It’s 3am, you’re tired, cranky, despairing. You’re listening the familiar squeaky little cry through the monitor and for a moment you pause before jumping out of bed, not moving in the hope it’s just a momentary noise, a practice cry, a dream.
Who are you kidding? The noise gets louder, you push yourself up. Your baby needs you. But right now you need sleep. You scoop your most valuable and precious thing in the world into your arms then sooth them back to sleep in the quickest way you know, while mentally counting how many hours sleep you’ve managed since the last waking.
You return them gently to their cot, tip toe back to bed You’ve don’t remember it ever being this comfy, yet this little life force you’ve created keeps pulling you away. Forcing you from the warm embrace of your pillows.
I’m well-practiced at that feeling after 3 babies who chose to check in with me several times a night. I blame no one else but myself, I’ve never been a fan of controlled crying and am too soft to succeed at any other sleep training methods. My baby wakes, I go to them. That’s me.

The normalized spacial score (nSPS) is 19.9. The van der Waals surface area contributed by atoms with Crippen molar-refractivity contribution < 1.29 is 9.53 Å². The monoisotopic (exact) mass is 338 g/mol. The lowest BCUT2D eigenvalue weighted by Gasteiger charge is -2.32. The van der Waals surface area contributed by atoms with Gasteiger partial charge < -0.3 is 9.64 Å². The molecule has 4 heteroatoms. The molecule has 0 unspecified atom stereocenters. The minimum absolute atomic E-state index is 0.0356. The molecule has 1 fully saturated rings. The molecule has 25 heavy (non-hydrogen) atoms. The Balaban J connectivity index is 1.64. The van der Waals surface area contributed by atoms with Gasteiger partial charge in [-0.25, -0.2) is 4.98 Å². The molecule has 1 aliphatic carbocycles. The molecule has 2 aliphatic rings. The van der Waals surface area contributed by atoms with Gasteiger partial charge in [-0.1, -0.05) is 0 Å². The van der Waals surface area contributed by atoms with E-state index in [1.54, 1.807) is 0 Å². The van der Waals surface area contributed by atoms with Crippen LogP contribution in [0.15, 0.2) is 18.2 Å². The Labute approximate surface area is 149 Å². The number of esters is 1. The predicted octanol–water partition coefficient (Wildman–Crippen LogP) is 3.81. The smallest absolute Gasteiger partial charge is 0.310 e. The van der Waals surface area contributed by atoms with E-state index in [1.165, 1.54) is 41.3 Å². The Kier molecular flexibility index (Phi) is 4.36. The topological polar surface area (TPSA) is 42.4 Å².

I’ve self analysed it back to my own childhood sleep niggles, remembering how it felt to wake up alone and in need of company all those many years ago. Tiptoeing into my parents bed and snuggling down between them in the safety of their flannelette sheets.
So how can I deny my own little ones that feeling?
Well, in short, I don’t.
I set off with good intentions all those many years ago, ignorant to the fact that some babies don’t go happily into their cot and stay there all night. As I repeated the same routine every night; wake, nurse, tiptoe, return. The ending was always the same, three tired bodies together in a double bed, all wanting to be together but society said it must only be two.
Then one day I realised, parenting isn’t a manual you must stick by. You take the basics and you make it your own. There was no one stood at the end of my bed telling me you must put your baby in a cot. This was my house, my rules and my heart and my head wanted him close. He wanted to be close
So co-sleep we did and it was lovely, it is lovely. There’s no endless trips across the landing, deep in the middle of the night, no dragging myself out from the warmth of my bed, no counting how many hours I’ve slept. So what if I sleep with the duvet half on the bed, with pillows positioned so they’re way out of sight. My bundle of scruminess lies within heads sniff, the feel of his breath lulling me to sleep.
All happy, all safe, and it’s lovely.